First Ride: Yep’s New Featherweight Podio XC Dropper

With dropper post travel now exceeding that of DH forks, and seemingly still growing, perhaps the other end of the spectrum has been missing the limelight.

XC bikes have evolved a fair bit over the past few years, becoming a little closer to the bikes that many of us ride day in day out. Bigger tires, more travel and dropper posts are all now fairly commonplace, whereas not too long ago they were heavily discussed and controversial topics – if a racer broke out a dropper post at a race the internet lost it a little bit.

Podio Details

Diameters: 30.9mm & 31.6mm
Drop: 80mm
Lengths: 420mm, trimable to 305mm
Weight: 309g – 345g depending on version, 27g for remote
Price: €580 without remote, €620 including remote
Availability: From March 15th 2022
More info: Yep Components

But, despite the shift in XC bikes and mentality they remain true to their roots and still have both feet and arms firmly in the featherweight camp. The advantages of a dropper are clear on the downs, but the added weight was, and still is in some cases, a hard pill to swallow for a lot of racers and enthusiasts.

Enter Yep, a brand who we’re now familiar with after reviewing and admiring their Uptimizer 3.0 dropper. The small Swiss brand prides itself on making and assembling nearly everything in-house from their Ticino headquarters.

Yep sought to capitalise on that descending advantage that can be had from a dropper but wrap it all up in a package that weighed in at nine-tenths of naff all. All the while peppering the design with the features and details that went on to impress us in their Uptimizer. What now emerges after a lot of work behind the scenes, scrutinizing and redrawing every single component multiple times to shed as much weight as possible, is the Podio dropper. A mechanically actuated hydraulic dropper that gives 80mm of drop in a package as light as 309g.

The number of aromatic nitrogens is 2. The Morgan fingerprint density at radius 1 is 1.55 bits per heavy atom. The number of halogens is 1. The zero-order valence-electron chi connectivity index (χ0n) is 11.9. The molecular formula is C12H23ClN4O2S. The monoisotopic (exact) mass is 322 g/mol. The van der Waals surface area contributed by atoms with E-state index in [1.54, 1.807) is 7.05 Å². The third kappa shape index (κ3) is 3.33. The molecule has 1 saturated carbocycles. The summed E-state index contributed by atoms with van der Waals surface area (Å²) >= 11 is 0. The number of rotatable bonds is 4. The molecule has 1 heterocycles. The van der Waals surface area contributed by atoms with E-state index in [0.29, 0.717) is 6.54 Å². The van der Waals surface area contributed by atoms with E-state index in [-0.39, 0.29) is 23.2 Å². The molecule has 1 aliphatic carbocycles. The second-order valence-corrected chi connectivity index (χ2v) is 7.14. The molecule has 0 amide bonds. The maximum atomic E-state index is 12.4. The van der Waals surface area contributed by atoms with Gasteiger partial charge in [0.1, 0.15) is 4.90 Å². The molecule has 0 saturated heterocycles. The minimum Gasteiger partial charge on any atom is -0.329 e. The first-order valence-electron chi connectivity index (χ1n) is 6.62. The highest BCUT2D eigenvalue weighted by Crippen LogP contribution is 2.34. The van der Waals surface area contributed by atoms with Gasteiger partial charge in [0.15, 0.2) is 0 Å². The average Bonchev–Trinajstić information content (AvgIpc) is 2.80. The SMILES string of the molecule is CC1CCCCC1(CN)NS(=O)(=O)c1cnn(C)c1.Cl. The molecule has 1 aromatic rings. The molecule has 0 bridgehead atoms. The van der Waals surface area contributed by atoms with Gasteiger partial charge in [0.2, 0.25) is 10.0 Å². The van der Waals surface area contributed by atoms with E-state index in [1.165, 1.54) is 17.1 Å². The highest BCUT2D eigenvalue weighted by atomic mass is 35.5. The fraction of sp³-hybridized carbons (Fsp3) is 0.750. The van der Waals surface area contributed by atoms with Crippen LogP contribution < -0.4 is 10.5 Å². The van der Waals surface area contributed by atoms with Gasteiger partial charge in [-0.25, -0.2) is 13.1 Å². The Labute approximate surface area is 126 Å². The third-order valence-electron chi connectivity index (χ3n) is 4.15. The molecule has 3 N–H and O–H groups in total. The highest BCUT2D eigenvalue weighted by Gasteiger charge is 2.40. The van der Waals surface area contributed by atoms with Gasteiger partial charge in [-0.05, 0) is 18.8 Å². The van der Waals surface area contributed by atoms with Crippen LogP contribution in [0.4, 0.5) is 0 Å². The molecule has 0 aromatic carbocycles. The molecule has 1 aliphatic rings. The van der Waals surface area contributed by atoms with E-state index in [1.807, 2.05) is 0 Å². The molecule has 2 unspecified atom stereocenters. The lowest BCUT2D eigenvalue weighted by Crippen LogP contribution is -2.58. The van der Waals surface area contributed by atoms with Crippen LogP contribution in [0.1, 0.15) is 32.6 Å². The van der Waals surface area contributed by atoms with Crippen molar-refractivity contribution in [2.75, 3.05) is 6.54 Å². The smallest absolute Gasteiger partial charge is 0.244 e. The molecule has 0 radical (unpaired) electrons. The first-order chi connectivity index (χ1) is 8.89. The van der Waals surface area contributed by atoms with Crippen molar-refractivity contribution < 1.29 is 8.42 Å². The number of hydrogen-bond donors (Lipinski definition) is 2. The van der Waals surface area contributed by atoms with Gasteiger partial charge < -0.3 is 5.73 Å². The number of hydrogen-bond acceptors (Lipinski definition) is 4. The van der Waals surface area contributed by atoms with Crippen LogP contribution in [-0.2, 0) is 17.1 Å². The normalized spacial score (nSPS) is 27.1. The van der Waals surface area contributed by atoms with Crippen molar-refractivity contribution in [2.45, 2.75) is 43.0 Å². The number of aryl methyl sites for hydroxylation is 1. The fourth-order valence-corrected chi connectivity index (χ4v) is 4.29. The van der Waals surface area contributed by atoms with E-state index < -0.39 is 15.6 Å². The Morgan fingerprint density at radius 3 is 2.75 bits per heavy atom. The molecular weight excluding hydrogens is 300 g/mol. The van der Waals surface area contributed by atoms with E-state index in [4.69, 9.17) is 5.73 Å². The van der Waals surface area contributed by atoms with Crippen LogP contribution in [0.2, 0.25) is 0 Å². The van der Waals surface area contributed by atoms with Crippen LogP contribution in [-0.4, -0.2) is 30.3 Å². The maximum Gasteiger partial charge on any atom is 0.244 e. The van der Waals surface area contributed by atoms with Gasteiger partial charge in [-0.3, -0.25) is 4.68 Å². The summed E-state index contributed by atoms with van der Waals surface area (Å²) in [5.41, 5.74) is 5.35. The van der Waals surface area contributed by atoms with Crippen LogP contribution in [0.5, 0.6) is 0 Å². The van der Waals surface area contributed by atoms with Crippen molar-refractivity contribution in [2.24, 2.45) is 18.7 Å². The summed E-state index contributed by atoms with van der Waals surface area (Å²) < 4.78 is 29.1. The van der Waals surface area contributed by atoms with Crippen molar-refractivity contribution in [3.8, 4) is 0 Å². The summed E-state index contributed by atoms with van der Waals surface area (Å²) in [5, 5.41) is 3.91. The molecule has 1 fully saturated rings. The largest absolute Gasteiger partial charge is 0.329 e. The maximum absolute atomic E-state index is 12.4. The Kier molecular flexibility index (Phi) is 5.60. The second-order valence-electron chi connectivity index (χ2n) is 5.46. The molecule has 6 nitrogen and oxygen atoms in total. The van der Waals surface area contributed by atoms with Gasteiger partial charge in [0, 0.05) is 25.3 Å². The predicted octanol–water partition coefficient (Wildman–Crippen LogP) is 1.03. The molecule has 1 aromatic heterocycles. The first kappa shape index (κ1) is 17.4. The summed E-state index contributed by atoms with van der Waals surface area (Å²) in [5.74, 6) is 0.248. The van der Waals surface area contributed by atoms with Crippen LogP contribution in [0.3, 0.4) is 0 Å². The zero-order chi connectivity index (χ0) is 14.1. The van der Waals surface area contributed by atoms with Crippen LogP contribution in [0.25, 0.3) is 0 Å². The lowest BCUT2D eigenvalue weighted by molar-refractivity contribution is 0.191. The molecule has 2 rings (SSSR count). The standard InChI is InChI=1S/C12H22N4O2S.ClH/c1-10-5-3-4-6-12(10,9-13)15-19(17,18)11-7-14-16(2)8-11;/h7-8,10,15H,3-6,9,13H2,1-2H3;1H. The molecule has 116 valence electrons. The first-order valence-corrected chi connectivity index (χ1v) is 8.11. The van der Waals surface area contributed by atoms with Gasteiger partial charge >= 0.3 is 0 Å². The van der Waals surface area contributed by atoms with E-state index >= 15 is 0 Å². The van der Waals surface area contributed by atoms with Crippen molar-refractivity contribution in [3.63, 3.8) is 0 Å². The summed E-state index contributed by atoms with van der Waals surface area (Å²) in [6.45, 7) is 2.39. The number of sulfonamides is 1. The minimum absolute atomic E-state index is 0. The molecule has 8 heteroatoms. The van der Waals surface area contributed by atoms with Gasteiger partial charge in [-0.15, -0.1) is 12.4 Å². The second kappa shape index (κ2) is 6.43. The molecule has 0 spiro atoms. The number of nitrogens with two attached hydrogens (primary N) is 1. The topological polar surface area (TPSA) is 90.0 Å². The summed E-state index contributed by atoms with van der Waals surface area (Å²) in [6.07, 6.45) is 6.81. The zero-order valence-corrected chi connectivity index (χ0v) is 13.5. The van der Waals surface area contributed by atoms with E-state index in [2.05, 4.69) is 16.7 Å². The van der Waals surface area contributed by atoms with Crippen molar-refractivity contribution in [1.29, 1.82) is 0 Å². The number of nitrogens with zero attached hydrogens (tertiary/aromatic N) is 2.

Features & Details

As is often the case when looking to shed grams, Yep turned to carbon fiber composite as a material and manufactured the main post cylinder and seat clamps out of it. But they didn’t just stop there. Titanium is used for the seat clamp bolts and the stanchion tube and head are machined from one piece of 7075 aluminum to ensure a strong and stiff structure that is also efficient on the stack height. And that’s not all. If you try hard enough you can shave grams off, and Yep employs a smaller diameter inner and outer cable that everything might seem excessive to some, but a gram here and there adds up to quite a few when everything is tallied up.

The carbon post of the Podio can be trimmed down by 115mm to tailor the post to different frame and rider needs. The cartridge is also trimmed down for weight savings, but follows the same design as the Uptimizer 3.0 and uses an air spring that can be user adjusted between 150 and 220psi to change the drop and return feel of the post. Further adjustment is available with snap-on volume spacers to tune the large volume air spring feel. It’s something commonplace in air suspension and Yep saw no reason not to put the same adjustability into a dropper post. Travel can also be limited, if you find the dizzy heights of 80mm to be too much, but you do have to delve a little further inside the post to adjust the travel and also air spring progressivity.